Well the end of my trip draws near, but it's not done yet! Today I'm hanging out in The House of Whoop A$$ which was so gracious as to host me. I made my way here from Pensacola along I-10 which is pretty desolate up in the norther climes of the panhandle. An interesting thing there are the rows upon rows of pines growing in the sandy Florida soil. Obviously they are tree farms, but it's just odd that everywhere they are in long straight lines like giants arranged in phalanxes, ready to do battle with nothing more than the Florida weather which is a formidable adversary in and of itself. Once I made it through Tallahassee I headed down south on HWY 19 which is supposedly a faster way to Tampa according to that great dashboard deceiver, the Garminator. What the Garminator never tells you is that there *might* be 145767923 stoplights to slow ya down.... Not that I cared but don't you be fooled!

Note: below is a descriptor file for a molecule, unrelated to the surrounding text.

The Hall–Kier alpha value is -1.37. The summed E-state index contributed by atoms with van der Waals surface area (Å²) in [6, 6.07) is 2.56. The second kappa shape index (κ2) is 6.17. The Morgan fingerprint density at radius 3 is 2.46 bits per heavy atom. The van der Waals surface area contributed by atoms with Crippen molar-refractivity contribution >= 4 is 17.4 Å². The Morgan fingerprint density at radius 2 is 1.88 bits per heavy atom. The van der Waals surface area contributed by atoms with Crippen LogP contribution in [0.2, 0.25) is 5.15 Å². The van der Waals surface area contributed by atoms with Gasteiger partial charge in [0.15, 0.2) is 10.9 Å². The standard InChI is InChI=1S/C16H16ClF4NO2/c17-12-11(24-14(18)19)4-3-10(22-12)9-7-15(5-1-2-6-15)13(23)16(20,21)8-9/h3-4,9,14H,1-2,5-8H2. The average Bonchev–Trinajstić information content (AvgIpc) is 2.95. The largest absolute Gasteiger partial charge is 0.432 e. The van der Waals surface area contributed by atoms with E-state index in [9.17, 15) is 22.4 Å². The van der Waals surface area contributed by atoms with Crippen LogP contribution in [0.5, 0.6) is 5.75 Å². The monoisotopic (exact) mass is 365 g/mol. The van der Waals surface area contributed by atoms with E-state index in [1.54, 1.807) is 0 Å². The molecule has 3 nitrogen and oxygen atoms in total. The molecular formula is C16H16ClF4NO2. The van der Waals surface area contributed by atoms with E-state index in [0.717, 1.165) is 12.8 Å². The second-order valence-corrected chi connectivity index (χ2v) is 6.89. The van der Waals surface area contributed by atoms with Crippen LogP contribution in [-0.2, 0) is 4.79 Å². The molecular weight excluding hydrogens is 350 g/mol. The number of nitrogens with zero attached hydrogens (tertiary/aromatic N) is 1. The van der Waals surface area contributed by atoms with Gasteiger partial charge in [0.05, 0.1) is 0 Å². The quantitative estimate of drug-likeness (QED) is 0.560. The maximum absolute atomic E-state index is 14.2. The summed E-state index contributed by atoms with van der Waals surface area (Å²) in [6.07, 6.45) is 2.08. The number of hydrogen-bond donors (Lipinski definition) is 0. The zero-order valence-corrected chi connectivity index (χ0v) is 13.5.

Sadly, one thing I noticed was that Florida away from the coast is kind of poverty stricken. A lot of trailers with cars up on blocks in the front yard, kinda like my place. I felt right at home. Where there aren't trailers there are huge groves of trees covered in the hanging shrouds of Spanish moss, reminiscent of portraits of the civil war era. That or Forrest Gump... Once I got close to Tampa I came into the strip mall and powersports dealer nirvana that is the Gulf Coast economy, and palm trees and other Florichic vegetation and architecture reminded me of the money that is still in Florida.